Henry Ford Seen through the Lens of Our Collections, 150 Years Later
This year we're proud to celebrate what would have been the 150th birthday of our institute's founder, Henry Ford. Throughout the year we'll be sharing content and stories here on The Henry Ford's blog about one of America's greatest innovators.
At The Henry Ford, we often think and talk about Henry Ford, our institution’s founder. This is particularly true this year, which marks 150 years since Henry Ford was born. To commemorate this major milestone, we wanted to tackle a digitization project in Henry’s honor.
When it comes to our Henry Ford–related collections, the problem is narrowing down our vast holdings on all of Henry’s interests, activities, and businesses. A team of curators and educators from The Henry Ford had a series of meetings and discussions earlier this year, and came up with 17 topics that represent major themes in Henry’s life. After that, they made selections from our collections that best represent each of those themes. Their selections have now been digitized and are up on our collections website for anyone to browse.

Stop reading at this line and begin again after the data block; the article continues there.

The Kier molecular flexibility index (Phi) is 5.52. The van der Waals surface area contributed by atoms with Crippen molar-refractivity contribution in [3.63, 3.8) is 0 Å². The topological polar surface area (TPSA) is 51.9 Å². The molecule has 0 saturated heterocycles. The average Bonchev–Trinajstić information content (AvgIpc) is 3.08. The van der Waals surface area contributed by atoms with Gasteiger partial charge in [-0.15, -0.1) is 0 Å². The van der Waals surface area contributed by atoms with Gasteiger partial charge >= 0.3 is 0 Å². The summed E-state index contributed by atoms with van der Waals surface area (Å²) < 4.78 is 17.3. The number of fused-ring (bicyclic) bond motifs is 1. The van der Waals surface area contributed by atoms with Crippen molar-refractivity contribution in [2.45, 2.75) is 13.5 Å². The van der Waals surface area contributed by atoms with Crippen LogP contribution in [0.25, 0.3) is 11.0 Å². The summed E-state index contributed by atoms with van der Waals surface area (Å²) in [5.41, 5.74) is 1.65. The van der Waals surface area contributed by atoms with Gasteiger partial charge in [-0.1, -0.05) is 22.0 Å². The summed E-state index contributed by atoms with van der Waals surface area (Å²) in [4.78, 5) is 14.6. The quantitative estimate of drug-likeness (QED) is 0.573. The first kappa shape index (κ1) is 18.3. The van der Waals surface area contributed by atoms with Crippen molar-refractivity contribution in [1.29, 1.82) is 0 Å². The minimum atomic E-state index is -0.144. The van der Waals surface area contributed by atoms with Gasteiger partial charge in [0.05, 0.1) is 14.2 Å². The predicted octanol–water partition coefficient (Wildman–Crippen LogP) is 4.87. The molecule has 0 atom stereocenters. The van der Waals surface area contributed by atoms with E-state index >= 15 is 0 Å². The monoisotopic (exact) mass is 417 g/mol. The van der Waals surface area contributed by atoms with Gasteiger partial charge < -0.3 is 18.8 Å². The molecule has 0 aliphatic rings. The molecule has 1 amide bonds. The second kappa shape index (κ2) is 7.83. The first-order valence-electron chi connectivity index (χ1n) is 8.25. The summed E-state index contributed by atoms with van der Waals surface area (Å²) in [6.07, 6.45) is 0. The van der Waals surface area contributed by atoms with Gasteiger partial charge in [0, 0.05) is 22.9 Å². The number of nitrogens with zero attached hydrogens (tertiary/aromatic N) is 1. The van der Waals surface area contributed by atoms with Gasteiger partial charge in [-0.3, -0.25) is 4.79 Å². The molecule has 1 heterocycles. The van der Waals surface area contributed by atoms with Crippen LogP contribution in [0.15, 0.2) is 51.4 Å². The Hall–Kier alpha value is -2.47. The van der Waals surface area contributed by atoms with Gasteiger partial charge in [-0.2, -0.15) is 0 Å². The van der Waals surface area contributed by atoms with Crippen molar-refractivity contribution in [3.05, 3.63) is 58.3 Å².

The thing most identified with Henry Ford is the Model T, a car introduced in 1908 that was reasonably priced, reliable, and effective on the bad roads of the day. Three sets of collections items help tell this story. On the Way to the Model T shares some artifacts that show how Henry’s career progressed, such as the 1896 Quadricycle, the first car Henry ever built, and a 1901 photograph showing the race (featured above) that helped Henry gain notoriety and financial backing for his auto ventures. The Model T set shows a few of the Model T’s in the collections of the Henry Ford, including an early 1909 version, and also shows how quickly the Model T was assimilated into all aspects of daily life, from rural families to ingenious work applications. Post-Model T covers many of Henry’s business activities following the Model T, including the introduction of the V-8 engine and war production at Willow Run.